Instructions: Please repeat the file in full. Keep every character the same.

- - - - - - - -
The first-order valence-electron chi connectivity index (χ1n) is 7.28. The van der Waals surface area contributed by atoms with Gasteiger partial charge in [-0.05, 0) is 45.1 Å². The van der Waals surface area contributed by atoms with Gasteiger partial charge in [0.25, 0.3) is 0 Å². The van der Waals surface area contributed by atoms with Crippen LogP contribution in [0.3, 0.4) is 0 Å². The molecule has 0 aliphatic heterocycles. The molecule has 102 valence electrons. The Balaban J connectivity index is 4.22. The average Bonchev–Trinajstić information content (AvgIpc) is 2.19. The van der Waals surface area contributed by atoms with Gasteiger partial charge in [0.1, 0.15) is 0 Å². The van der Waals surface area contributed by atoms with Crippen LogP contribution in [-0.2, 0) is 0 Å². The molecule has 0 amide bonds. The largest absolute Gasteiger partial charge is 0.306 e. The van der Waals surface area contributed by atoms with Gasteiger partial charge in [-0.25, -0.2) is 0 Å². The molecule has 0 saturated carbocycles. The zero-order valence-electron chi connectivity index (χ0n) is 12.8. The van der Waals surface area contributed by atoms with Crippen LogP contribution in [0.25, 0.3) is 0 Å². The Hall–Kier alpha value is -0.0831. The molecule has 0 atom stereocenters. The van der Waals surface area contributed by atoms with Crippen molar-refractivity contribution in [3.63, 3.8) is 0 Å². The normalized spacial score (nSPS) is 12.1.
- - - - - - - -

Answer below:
The first-order valence-electron chi connectivity index (χ1n) is 7.28. The van der Waals surface area contributed by atoms with Gasteiger partial charge in [-0.05, 0) is 45.1 Å². The van der Waals surface area contributed by atoms with Gasteiger partial charge in [0.25, 0.3) is 0 Å². The van der Waals surface area contributed by atoms with Crippen LogP contribution in [0.3, 0.4) is 0 Å². The molecule has 0 aliphatic heterocycles. The molecule has 102 valence electrons. The Balaban J connectivity index is 4.22. The average Bonchev–Trinajstić information content (AvgIpc) is 2.19. The van der Waals surface area contributed by atoms with Gasteiger partial charge in [0.1, 0.15) is 0 Å². The van der Waals surface area contributed by atoms with Crippen LogP contribution in [-0.2, 0) is 0 Å². The molecule has 0 amide bonds. The largest absolute Gasteiger partial charge is 0.306 e. The van der Waals surface area contributed by atoms with Gasteiger partial charge in [-0.25, -0.2) is 0 Å². The molecule has 0 saturated carbocycles. The zero-order valence-electron chi connectivity index (χ0n) is 12.8. The van der Waals surface area contributed by atoms with Crippen LogP contribution in [0.25, 0.3) is 0 Å². The Hall–Kier alpha value is -0.0831. The molecule has 0 atom stereocenters. The van der Waals surface area contributed by atoms with Crippen molar-refractivity contribution in [3.63, 3.8) is 0 Å². The normalized spacial score (nSPS) is 12.1.